Today, 14th November 2018, the European Parliament is expected to vote on the final approval of the European Electronic Communications Code (EECC), which digs deeper into the EU’s telecom regulatory context. This reform paves the way for new fibre and 5G networks, and also expands the level of consumer protection available to the subscribers of telecom and OTT services.
The EU officials first presented the Digital Single Market (DSM) strategy in May 2015, and the following year they introduced a connectivity agenda with proposals for the telecom sector. The DSM strategy contains diverse subjects, including support for cross-border e-commerce, prevention of geo-blocking, expansion on EU policies for the cloud, AI and competitiveness.
The key legislation for the DSM must be completed by May 2019. It will presumably assist in reaching the new targets for broadband connectivity set by the Commission for 2025: gigabit speeds for digital businesses and public sector institutions, access to a minimum of 100 Mb per second for urban and rural homes, and 5G coverage for all major cities, highways and rail lines.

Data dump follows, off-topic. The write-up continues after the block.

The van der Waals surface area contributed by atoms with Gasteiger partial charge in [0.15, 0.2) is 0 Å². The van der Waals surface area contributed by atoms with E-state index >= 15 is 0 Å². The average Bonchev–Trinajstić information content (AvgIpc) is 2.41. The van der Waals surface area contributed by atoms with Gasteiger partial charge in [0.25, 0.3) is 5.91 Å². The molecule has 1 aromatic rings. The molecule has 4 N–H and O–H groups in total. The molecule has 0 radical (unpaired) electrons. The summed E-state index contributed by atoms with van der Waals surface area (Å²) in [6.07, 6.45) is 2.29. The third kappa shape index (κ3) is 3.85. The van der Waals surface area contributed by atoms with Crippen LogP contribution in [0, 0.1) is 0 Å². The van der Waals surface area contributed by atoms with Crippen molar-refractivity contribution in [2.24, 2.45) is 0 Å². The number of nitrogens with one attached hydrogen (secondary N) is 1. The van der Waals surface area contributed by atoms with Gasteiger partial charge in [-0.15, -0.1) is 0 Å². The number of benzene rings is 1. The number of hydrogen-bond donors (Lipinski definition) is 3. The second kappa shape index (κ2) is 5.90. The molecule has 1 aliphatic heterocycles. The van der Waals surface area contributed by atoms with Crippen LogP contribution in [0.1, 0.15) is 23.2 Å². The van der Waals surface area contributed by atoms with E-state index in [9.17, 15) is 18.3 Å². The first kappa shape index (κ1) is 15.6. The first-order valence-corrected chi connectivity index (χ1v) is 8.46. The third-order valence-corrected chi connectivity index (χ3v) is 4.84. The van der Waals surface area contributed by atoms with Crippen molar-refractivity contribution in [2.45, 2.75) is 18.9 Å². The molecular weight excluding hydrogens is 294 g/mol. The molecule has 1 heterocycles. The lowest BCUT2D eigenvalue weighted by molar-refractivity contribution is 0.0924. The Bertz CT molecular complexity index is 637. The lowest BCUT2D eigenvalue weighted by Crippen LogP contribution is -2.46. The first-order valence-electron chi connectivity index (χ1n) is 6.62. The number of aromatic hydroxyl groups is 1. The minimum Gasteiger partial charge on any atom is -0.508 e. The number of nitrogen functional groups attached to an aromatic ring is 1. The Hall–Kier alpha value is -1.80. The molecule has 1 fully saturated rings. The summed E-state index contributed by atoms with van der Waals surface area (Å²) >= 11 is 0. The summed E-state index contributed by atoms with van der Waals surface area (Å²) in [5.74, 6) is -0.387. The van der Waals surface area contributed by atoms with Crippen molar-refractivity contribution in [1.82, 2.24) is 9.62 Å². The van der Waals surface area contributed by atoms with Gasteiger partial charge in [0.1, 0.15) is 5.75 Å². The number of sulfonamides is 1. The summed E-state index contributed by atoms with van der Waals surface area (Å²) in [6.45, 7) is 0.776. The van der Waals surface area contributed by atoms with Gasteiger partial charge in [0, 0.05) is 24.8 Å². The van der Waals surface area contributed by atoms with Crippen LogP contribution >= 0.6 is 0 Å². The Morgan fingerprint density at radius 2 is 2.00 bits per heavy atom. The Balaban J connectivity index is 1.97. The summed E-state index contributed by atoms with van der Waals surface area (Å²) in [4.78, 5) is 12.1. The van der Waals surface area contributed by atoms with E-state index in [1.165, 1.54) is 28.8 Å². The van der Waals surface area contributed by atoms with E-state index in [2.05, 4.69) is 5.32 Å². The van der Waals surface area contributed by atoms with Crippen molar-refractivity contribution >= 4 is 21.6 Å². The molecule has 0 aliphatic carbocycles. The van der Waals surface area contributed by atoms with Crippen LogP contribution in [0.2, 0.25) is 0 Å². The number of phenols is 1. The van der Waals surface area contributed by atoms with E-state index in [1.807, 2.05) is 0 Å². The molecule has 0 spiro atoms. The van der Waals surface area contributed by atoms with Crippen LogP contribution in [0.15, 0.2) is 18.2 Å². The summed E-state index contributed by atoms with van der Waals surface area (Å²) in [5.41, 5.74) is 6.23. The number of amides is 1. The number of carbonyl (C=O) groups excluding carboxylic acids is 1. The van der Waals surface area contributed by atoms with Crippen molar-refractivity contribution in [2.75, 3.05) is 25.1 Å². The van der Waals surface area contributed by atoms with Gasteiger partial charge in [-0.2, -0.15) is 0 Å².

Furthermore, the important changes in the telecom regulatory reform also include new opportunities for national regulators to require access to civil infrastructure and important network elements, regulatory relief for co-investment in fibre networks, and longer market review periods for standard forecasted regulatory decisions (five years rather than three), which would provide more certainty for operators. Moreover, the European Commission will gain the right to set a single EU voice termination rate, and the ability to regulate the two dominant network operators.
Regarding mobile frequency ranges, there has been success in finalizing the spectrum bands to be used for 5G. By the mid-2020s, the 700 MHz band needs to be released to mobile operators, and the 3.5 GHz and 26 GHz frequencies must be made accessible before 2030. The Commission is permitting each EU country to set their own license and auction terms for spectrum allocation, and the suggestion for a peer review has been made voluntary.
After today’s formal approval from the Parliament and later the Council, the EECC will be published in the official newsletter. The transitional period for EU member states to adopt the necessary provisions and put the directive into practice is two years (three years for new end-user rights). During this period, The Body of European Regulators for Electronic Communications (BEREC) and the European Commission will develop guidelines for accomplishing telecom regulatory reforms.